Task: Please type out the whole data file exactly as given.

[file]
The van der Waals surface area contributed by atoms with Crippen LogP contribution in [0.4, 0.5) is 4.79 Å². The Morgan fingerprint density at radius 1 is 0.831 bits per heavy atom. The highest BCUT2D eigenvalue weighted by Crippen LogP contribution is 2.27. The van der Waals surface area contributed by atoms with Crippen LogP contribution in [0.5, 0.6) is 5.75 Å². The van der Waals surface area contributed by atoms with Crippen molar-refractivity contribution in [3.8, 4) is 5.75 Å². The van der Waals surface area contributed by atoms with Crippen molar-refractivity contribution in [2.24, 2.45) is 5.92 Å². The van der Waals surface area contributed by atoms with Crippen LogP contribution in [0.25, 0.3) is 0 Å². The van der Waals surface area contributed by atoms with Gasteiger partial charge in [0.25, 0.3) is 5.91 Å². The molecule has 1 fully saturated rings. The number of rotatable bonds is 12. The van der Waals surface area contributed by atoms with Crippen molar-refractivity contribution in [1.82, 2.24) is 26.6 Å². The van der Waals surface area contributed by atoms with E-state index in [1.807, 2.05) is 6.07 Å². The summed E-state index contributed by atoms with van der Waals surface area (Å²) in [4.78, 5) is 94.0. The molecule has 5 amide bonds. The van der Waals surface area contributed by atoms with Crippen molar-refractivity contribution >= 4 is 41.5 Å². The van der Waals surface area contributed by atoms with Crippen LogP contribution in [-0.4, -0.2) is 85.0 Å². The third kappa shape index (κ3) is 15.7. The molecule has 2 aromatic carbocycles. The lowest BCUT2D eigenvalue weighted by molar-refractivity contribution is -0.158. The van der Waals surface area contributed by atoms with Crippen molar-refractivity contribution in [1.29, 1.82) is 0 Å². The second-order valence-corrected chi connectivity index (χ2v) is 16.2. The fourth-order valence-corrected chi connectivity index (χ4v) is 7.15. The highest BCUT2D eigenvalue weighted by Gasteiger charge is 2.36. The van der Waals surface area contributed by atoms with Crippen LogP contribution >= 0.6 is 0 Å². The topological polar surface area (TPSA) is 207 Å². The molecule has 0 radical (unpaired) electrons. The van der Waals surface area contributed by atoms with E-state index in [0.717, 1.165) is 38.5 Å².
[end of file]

The van der Waals surface area contributed by atoms with Crippen LogP contribution in [0.4, 0.5) is 4.79 Å². The Morgan fingerprint density at radius 1 is 0.831 bits per heavy atom. The highest BCUT2D eigenvalue weighted by Crippen LogP contribution is 2.27. The van der Waals surface area contributed by atoms with Crippen LogP contribution in [0.5, 0.6) is 5.75 Å². The van der Waals surface area contributed by atoms with Crippen molar-refractivity contribution in [3.8, 4) is 5.75 Å². The van der Waals surface area contributed by atoms with Crippen molar-refractivity contribution in [2.24, 2.45) is 5.92 Å². The van der Waals surface area contributed by atoms with Crippen LogP contribution in [0.25, 0.3) is 0 Å². The van der Waals surface area contributed by atoms with Gasteiger partial charge in [0.25, 0.3) is 5.91 Å². The molecule has 1 fully saturated rings. The number of rotatable bonds is 12. The van der Waals surface area contributed by atoms with Crippen molar-refractivity contribution in [1.82, 2.24) is 26.6 Å². The van der Waals surface area contributed by atoms with E-state index in [1.807, 2.05) is 6.07 Å². The summed E-state index contributed by atoms with van der Waals surface area (Å²) in [4.78, 5) is 94.0. The molecule has 5 amide bonds. The van der Waals surface area contributed by atoms with Crippen molar-refractivity contribution >= 4 is 41.5 Å². The van der Waals surface area contributed by atoms with Crippen LogP contribution in [-0.4, -0.2) is 85.0 Å². The third kappa shape index (κ3) is 15.7. The molecule has 2 aromatic carbocycles. The lowest BCUT2D eigenvalue weighted by molar-refractivity contribution is -0.158. The van der Waals surface area contributed by atoms with Crippen molar-refractivity contribution in [1.29, 1.82) is 0 Å². The second-order valence-corrected chi connectivity index (χ2v) is 16.2. The fourth-order valence-corrected chi connectivity index (χ4v) is 7.15. The highest BCUT2D eigenvalue weighted by Gasteiger charge is 2.36. The van der Waals surface area contributed by atoms with Crippen LogP contribution >= 0.6 is 0 Å². The topological polar surface area (TPSA) is 207 Å². The molecule has 0 radical (unpaired) electrons. The van der Waals surface area contributed by atoms with E-state index in [0.717, 1.165) is 38.5 Å².